PRENTICE: Well, other health care workers have been struck by COVID-19, can you speak to how it affects your hospital's ability to care for your community?
RUSSELL: Well fortunately, we're part of the St. Luke's system and so St. Luke's is sending us nurses and doctors from elsewhere, from either Boise or Twin Falls. But, if we were an isolated rural hospital, we would be crippled right now, because we have so many people who are out with the illness. And I think that's one thing to tell the listeners is that, any person can have it. It's not someone who's coughing loudly or has obvious symptoms. And so I think that's what happened to us, is that the illness came in silently and infected a lot of people.
PRENTICE: And we have to assume that we haven't hit the peak of confirmed cases of hospitalization. Yes?
RUSSELL: Yeah, I think we're weeks away from that. I think that the rate in Blaine County is very high, probably as high as anywhere in the United States, is my guess. But we know that it takes about 17 days after symptoms start before you start seeing people needing to be admitted to the ICU or having fatalities. And it's really probably about three weeks from the time people contract it. And I think that we didn't start really socially isolating until about a week and a half ago.
PRENTICE: Tell me if this is none of my business, but I'm concerned about well, when you're not thinking about your physical ailments, what else you might be thinking about. Maybe on a sleepless night, do you start thinking about things like, well your family, and your will, and that all the things a young active person shouldn't have to think about.
RUSSELL: Yes, for sure. My son, a teenager, probably contracted it from me. We're awaiting his results, but he had an illness that was consistent with COVID-19. And even a bigger worry is my parents. My nephew stayed with me when I first contracted the illness and didn't realize I had it and then he's been to see my parents in Boise and they're older. So that's the real concern. The young people, while it's not a harmless disease for young people, it's much worse for older people and there's where my concerns lie. I feel somewhat fortunate actually, to have had the disease already early on in this pandemic because now I have immunity and I know now that I'm going to survive this, but in the middle of the illness, I didn't really know that.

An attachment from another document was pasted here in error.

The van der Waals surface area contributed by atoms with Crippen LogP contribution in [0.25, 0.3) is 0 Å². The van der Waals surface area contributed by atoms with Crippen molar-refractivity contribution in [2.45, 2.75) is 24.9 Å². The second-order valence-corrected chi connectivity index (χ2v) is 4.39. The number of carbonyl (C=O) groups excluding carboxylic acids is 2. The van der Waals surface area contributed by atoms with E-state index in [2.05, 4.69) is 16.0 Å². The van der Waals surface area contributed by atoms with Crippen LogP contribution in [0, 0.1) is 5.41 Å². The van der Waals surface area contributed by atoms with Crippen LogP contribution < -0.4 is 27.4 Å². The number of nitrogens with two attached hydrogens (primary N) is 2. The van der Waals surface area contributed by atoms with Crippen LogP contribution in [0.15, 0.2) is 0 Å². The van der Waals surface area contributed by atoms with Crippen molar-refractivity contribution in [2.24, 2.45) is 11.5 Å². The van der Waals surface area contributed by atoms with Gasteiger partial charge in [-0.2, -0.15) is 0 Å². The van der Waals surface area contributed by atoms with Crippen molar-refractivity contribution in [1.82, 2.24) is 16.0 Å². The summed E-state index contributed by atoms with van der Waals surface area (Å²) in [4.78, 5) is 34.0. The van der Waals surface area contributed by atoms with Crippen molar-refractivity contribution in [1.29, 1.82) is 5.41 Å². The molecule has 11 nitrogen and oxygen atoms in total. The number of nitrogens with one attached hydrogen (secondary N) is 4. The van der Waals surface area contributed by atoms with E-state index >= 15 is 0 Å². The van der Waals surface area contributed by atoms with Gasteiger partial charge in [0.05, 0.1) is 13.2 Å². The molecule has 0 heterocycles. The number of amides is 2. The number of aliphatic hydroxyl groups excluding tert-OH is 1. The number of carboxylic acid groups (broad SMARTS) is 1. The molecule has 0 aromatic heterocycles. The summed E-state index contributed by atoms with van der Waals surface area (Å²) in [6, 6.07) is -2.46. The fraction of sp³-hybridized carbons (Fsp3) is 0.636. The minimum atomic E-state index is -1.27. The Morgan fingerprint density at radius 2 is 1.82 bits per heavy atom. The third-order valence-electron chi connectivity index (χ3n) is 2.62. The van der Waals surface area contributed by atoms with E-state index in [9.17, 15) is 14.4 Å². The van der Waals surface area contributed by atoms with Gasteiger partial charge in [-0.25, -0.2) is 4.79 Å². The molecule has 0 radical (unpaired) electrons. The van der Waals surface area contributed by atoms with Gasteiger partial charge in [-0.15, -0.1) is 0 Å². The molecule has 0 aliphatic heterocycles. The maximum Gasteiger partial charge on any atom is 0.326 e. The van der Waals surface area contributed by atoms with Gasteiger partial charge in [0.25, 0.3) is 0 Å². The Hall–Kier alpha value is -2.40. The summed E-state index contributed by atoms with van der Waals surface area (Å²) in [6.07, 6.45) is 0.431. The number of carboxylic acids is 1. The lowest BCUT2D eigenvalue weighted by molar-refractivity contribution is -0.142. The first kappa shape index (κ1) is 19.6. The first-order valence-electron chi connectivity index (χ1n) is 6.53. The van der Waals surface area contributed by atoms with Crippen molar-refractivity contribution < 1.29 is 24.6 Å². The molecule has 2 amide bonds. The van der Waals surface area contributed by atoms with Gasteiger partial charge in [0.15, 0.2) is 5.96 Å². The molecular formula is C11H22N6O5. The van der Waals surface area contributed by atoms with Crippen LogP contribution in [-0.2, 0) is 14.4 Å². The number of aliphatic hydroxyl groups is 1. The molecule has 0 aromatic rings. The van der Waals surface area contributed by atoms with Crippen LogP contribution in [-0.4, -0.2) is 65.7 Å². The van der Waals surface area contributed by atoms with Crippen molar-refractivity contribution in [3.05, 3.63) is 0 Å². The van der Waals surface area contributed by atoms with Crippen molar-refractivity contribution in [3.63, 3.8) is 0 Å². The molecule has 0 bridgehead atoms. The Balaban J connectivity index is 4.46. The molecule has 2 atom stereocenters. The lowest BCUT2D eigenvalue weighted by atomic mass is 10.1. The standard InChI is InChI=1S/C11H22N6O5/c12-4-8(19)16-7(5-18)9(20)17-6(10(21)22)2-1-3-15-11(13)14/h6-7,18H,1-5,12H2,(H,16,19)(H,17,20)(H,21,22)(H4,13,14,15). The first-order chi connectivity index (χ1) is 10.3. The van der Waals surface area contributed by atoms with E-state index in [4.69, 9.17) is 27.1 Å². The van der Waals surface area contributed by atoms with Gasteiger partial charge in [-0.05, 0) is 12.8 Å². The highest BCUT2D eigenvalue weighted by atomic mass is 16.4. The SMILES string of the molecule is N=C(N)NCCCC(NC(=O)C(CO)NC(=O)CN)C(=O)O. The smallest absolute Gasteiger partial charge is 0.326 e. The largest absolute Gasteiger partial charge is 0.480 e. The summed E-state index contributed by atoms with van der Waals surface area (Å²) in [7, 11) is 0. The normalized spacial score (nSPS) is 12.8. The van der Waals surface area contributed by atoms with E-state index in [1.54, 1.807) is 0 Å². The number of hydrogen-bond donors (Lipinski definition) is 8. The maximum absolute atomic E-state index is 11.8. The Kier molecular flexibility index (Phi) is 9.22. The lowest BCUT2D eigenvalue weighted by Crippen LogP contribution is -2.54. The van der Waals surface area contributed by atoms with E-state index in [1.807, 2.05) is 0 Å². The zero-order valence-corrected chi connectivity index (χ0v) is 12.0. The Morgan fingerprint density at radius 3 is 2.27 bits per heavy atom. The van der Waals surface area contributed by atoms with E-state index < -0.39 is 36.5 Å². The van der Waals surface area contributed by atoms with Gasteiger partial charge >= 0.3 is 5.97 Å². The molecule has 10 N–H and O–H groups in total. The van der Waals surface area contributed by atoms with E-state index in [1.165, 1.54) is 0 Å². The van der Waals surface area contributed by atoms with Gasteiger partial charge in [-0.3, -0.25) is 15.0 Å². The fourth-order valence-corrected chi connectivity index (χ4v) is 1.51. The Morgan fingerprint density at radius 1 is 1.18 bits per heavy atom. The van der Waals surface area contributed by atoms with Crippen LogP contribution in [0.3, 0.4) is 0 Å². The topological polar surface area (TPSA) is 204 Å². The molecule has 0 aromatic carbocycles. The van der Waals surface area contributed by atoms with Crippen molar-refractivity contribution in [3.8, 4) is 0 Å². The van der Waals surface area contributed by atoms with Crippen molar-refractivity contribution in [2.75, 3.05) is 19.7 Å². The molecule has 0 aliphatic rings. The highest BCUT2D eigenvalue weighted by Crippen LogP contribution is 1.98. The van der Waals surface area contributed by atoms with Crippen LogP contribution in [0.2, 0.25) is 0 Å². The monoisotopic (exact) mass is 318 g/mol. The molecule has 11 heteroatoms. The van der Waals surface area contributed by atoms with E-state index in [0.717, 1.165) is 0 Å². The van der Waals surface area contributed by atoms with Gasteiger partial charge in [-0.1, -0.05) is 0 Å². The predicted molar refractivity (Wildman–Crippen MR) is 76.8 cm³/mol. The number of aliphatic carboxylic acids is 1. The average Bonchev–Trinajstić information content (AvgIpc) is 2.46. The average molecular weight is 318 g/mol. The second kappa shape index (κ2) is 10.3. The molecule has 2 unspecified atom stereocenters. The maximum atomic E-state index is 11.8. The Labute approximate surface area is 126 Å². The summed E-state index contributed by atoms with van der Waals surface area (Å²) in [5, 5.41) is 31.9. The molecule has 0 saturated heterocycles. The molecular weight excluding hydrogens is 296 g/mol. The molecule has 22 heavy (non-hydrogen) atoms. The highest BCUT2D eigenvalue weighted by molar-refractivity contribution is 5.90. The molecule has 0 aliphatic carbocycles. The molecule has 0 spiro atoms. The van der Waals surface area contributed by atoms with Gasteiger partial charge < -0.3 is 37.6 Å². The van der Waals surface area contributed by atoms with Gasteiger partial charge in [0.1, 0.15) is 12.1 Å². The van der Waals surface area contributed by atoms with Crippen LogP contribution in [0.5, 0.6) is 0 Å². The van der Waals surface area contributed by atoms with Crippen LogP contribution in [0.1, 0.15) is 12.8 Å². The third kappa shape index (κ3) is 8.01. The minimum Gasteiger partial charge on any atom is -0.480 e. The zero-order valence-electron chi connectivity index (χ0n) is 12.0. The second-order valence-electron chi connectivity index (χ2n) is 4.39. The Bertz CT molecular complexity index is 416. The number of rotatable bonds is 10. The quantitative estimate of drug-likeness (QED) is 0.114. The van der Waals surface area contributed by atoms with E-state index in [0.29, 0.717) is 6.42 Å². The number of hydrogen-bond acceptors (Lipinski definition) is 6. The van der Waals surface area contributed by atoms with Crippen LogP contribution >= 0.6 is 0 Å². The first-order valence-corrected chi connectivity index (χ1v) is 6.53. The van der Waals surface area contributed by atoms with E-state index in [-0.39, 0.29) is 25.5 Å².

PRENTICE: I want to read something that you wrote that was published in the Idaho Mountain Express. "This will not be easy. It will likely be the greatest challenge of our lifetime. This is our moment."
RUSSELL: Yeah, that's true. In my lifetime, there's never been a challenge like this. A public health challenge or any type of a challenge to the world of this magnitude. And one thing about this illness, as opposed to say 9/11, where the average person could do nothing to affect that battle. But in this situation, what you do as an individual, both affects you and your family, as well as people down the road. People that you don't know that would end up getting sick because you got sick. People will die. The higher the rate of infection is in the population, the higher the rate of death is going to be.
PRENTICE: Well, lest I buried the lead here, you are surviving.
PRENTICE: He is Dr. Brent Russell, emergency room physician at St. Luke's Wood River. But this morning he is recovering from COVID-19. Dr. Russell, thank you so much. All the best to you and your family. Thank you.
RUSSELL: Thank you.
Find reporter George Prentice on Twitter @georgepren